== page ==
Aces on Bridge — Daily Columns

The Aces on Bridge: Friday, January 14th, 2011

Dealer: West

Vul: Both



8 3

A J 9 8 7 4 3

J 6


Q 9 8 3

A 4

K 5

A Q 10 7 3


J 10 6 5 2

9 6 5


9 8 4 2


7 4

K Q J 10 7 2

Q 6 2

K 5


South West North East
1 NT 2 * Pass
4 All Pass

* Diamonds

Opening Lead: three

“Biography is a very definite region bounded on the north by history, on the south by fiction, on the east by obituary, and on the west by tedium.”

— Philip Guedalla

Few autobiographical bridge books have made much of a stir recently, but one that I enjoyed was “A Bridge Too Far?” by Tom Hanlon with Enda Murphy. It centers on the Irish bridge player Tom Hanlon and his decision to become a full-time bridge professional and poker player. Although there is more narrative than customary in bridge books, this is not necessarily a bad thing. And there are certainly plenty of deals, mostly featuring those (good and bad) played by the Irish team that has established England as the most powerful of the English-speaking countries of Europe.


Today’s deal, from the 2004 Schapiro Spring Foursomes, highlights an accurate defense to four hearts. After the spade lead was won in dummy, declarer cashed its second top spade, then played a heart to his king.


It takes card-perfect defense to beat four hearts, and Hanlon’s teammate, Adam Mesbur, was up to the task as West. He ducked the heart king, an essential part of the defense, though far from an obvious one, then won the heart continuation. Now came his second master-play, the switch to the only card that could defeat the contract — the diamond king. This locked declarer in dummy.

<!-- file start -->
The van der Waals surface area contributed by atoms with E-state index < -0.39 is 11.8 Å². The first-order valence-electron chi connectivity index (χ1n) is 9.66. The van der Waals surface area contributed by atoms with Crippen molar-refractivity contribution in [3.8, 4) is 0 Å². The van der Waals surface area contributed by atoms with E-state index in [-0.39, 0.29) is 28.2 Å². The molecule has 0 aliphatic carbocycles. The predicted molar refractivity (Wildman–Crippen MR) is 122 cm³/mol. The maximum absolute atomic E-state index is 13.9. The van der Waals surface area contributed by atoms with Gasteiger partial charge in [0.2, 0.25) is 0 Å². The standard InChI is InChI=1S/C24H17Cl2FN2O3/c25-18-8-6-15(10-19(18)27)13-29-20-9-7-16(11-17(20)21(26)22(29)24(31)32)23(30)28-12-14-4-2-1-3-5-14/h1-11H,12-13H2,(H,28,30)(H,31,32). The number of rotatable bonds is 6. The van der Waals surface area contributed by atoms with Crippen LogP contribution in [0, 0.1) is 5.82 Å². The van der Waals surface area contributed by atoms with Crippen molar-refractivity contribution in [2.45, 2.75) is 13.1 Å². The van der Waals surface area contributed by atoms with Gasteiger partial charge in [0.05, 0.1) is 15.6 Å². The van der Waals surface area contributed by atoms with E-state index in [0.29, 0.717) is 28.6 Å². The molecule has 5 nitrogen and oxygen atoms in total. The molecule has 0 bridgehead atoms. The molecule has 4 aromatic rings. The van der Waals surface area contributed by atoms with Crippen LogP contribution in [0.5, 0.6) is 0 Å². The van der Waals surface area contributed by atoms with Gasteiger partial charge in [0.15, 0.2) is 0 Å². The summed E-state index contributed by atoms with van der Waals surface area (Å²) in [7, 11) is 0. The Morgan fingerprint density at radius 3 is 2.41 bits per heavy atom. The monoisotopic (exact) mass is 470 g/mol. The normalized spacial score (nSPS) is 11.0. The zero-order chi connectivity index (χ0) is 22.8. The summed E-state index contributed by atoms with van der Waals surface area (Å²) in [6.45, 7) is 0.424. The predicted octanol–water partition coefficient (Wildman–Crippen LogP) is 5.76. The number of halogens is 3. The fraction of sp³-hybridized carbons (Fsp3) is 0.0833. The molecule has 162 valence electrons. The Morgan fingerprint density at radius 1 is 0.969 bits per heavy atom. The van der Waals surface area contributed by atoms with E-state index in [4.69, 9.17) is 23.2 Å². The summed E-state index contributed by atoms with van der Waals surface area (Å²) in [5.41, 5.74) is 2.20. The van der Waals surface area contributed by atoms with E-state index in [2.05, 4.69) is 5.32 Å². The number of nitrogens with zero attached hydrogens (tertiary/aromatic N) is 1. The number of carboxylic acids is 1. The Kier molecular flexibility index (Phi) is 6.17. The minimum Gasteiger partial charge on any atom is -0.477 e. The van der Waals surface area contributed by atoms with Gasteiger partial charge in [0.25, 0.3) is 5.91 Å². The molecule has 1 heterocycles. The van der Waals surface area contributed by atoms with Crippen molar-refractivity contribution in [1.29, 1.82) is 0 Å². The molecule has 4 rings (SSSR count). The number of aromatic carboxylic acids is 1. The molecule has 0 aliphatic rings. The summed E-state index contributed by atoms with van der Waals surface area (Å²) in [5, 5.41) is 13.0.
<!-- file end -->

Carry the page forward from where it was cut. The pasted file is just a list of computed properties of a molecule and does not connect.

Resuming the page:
South knew from the bidding that West held both the club ace and queen, so to draw the last trump, he attempted to come to hand with a diamond. But East, Nick Fitzgibbon, was quick to ruff, then shift to the club that sent the game one down.


South Holds:

7 4
K Q J 10 7 2
Q 6 2
K 5


South West North East
1 Pass
1 Pass 2 Pass
ANSWER: After your partner reverses, guaranteeing extra values, your thoughts should turn to slam. But in the short term, emphasize your good hearts by a forcing jump to three hearts, showing a good six-card heart suit. Let partner tell you if he fits hearts, then you can decide how to move forward.


For details of Bobby Wolff’s autobiography, The Lone Wolff, contact If you would like to contact Bobby Wolff, please leave a comment at this blog. Reproduced with permission of United Feature Syndicate, Inc., Copyright 2011. If you are interested in reprinting The Aces on Bridge column, contact


John Howard GibsonJanuary 28th, 2011 at 11:10 am


Am I missing something here. For West to play the inspired king of diamonds as a stroke of genius requires two conditions : (i) his partner only to have a singleton diamond, which means of course declarer does not the option of ducking, and (ii) his partner to also possess a 3rd heart, to ruff the second round of diamonds whether the suit is played from the West or North hand.

Was this brilliant analysis…or simply the product from the nil desperandum school of thought ?

Or was he relying perhaps on his partner having just enough room to hold the queen of diamonds ?

If declarer held Qx of diamonds, the play of the king would have then looked very bold but incredibly dumb.

Steve BloomJanuary 28th, 2011 at 2:00 pm